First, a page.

I turned thirty-five today.
Just to paint a clear picture of the excitement: A random show is playing on Hulu, I don’t even know the title. My 4-year-old daughter is fully dressed in a bright red jogging suit and bright pink light-up shoes, trying to work the TV remote while dripping pickle juice all over the carpet. It’s a quarter ‘til midnight
Maybe I should be putting my restless Energizer bunny to bed for the thirty-ninth time, out getting drinks with friends, or pretending to hate a casual family dinner, but I’m not. To tell you the truth, I didn’t even get out of my pajamas. My birthday is the one day a year, no matter what, I feel suicidal.
I watch my friends with envy as they celebrate their birthdays and moan and groan about getting older. That part has never bothered me. I get tripped up by abandonment, insecure attachments, broken homes, missing family, and mental health. I get distracted by watching the hours fade away on the one day I should hear from my family. I get choked up by checking my phone and the mail, by checking painful doors and expecting lost love to be there.
I might be middle-aged, but I am still a little girl waiting to be surprised, waiting for her wish to come true when she blows out the candles, and crying herself to sleep at night. But I’m not writing this for me. I’m writing to those who know what worthlessness feels like. To the person who can’t stand being told they are never alone because every time they hear it, they’re surrounded by empty rooms and silence.
I’m writing to you. Maybe it’s not your birthday. Maybe there is another day of the year you always struggle to get through. Maybe you’re happy one minute and the next minute, you’re hopeless. Maybe you struggle with thoughts of suicide every day, you feel like your life doesn’t matter and nobody cares every day! Maybe suicide haunts you. Me too.
When you can’t celebrate your life because you are distracted by thoughts of your death, it matters. Because even if you get a million Facebook comments or tweets from random strangers, when you’re disconnected from friends and family, when the love you want to be there is missing, the only person really left to celebrate your existence is you. And if you haven’t found a reason, if darkness is screaming like a monster after five shots of vodka at a nightmare Sweet Sixteen party, no matter how many candles are lit, you fly blind.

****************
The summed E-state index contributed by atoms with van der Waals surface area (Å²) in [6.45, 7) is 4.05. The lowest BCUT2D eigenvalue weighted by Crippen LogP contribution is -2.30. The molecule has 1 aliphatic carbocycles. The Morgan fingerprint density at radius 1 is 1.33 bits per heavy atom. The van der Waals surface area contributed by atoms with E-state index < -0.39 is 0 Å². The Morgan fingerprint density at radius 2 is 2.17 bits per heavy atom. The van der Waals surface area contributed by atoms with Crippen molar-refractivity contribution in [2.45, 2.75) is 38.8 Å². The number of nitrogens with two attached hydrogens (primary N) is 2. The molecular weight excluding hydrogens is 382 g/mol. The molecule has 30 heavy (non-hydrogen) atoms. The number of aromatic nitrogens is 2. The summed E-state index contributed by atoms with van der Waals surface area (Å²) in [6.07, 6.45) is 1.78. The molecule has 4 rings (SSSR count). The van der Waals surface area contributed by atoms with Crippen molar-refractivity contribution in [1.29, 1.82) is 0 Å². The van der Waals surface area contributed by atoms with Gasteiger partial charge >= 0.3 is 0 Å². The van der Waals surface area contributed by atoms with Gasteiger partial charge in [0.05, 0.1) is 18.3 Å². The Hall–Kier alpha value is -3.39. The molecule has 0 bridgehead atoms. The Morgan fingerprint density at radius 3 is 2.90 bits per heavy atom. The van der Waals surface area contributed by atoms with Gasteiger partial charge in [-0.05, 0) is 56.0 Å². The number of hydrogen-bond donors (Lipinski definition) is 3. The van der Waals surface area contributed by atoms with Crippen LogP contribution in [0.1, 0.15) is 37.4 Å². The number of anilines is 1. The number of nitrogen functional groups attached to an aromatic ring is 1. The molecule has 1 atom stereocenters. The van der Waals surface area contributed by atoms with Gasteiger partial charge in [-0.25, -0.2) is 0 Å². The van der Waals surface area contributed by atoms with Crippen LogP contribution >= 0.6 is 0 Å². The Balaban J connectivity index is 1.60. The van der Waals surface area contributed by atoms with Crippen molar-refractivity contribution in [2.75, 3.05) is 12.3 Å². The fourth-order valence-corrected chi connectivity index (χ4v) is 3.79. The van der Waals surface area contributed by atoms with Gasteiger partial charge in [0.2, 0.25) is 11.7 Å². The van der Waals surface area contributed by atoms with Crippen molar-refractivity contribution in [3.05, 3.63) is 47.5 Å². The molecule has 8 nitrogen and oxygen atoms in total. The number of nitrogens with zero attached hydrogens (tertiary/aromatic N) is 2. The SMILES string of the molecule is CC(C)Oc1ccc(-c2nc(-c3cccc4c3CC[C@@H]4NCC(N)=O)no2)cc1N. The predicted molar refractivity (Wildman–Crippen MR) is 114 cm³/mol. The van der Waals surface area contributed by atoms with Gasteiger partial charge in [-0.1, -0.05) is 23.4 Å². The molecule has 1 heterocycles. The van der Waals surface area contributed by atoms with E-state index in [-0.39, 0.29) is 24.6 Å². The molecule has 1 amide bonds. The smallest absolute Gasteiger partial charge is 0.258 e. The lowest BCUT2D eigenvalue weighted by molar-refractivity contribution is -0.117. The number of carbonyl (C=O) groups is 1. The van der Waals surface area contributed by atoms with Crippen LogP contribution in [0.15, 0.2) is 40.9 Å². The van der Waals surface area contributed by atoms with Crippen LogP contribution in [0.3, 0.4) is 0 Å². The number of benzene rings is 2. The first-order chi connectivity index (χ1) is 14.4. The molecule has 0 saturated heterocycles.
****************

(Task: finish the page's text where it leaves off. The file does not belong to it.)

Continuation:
Hopelessness and worthlessness become all you can taste. All you can hear. You play Russian Roulette year after year as they duel with your will to survive. Here is my biggest piece of advice: Prepare. Buy a new outfit. Find a reason to leave the house. Alone or with someone else, it doesn’t matter.
If you don’t make it, if you can’t open the door, dress up anyway. Get out of bed anyway. Text a friend. Answer all the Facebook posts on your timeline. Don’t have any? Announce it! That’s right. Seek love out! Celebrate yourself! Even if you’re struggling to understand why you’re alive. Fight. Have your favorite meal. Have a drink of your favorite wine. (Mine’s whiskey.) Do something you’ve been meaning to do.
Protect your heart. I’ve spent a lot of birthdays wanting to die. Enough to know a lot of other people out there have, too. And I want you to know, as my birthday ends, I am celebrating each of you!
Love doesn’t always come knocking the way that it should. And sometimes, when it does, things like depression, PTSD, and social anxiety, get in the way of us answering the door. That is exactly what lifelines are for! Build them. If you do not have them, seek them out. Build them.
Love will come. In the meantime, my wish for you is to taste the frosting. Have a cake made just for you. And keep choosing life.
If you are feeling suicidal, please reach out the National Suicide Prevention Lifeline, 1-800-273-8255, or text ‘HOME’ to the Crisis Text Line, 741-741.